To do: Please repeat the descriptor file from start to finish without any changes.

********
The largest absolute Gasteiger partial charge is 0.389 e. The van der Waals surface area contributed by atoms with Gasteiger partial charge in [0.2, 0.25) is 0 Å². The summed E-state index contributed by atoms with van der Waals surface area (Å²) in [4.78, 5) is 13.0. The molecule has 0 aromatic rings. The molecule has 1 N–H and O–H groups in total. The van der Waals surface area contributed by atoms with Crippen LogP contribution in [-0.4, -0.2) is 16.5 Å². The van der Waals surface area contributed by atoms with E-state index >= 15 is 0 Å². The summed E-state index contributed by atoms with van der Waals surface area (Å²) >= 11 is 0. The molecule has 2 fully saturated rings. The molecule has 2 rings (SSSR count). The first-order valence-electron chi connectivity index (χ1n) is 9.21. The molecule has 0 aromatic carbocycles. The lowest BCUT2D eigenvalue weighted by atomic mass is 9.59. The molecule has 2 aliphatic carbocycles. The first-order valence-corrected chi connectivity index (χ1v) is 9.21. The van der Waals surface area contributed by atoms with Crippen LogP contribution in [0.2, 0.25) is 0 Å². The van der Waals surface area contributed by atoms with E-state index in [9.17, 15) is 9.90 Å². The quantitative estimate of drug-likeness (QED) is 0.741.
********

The largest absolute Gasteiger partial charge is 0.389 e. The van der Waals surface area contributed by atoms with Gasteiger partial charge in [0.2, 0.25) is 0 Å². The summed E-state index contributed by atoms with van der Waals surface area (Å²) in [4.78, 5) is 13.0. The molecule has 0 aromatic rings. The molecule has 1 N–H and O–H groups in total. The van der Waals surface area contributed by atoms with Crippen LogP contribution in [-0.4, -0.2) is 16.5 Å². The van der Waals surface area contributed by atoms with E-state index >= 15 is 0 Å². The summed E-state index contributed by atoms with van der Waals surface area (Å²) >= 11 is 0. The molecule has 2 fully saturated rings. The molecule has 2 rings (SSSR count). The first-order valence-electron chi connectivity index (χ1n) is 9.21. The molecule has 0 aromatic carbocycles. The lowest BCUT2D eigenvalue weighted by atomic mass is 9.59. The molecule has 2 aliphatic carbocycles. The first-order valence-corrected chi connectivity index (χ1v) is 9.21. The van der Waals surface area contributed by atoms with Crippen LogP contribution in [0.2, 0.25) is 0 Å². The van der Waals surface area contributed by atoms with E-state index in [9.17, 15) is 9.90 Å². The quantitative estimate of drug-likeness (QED) is 0.741.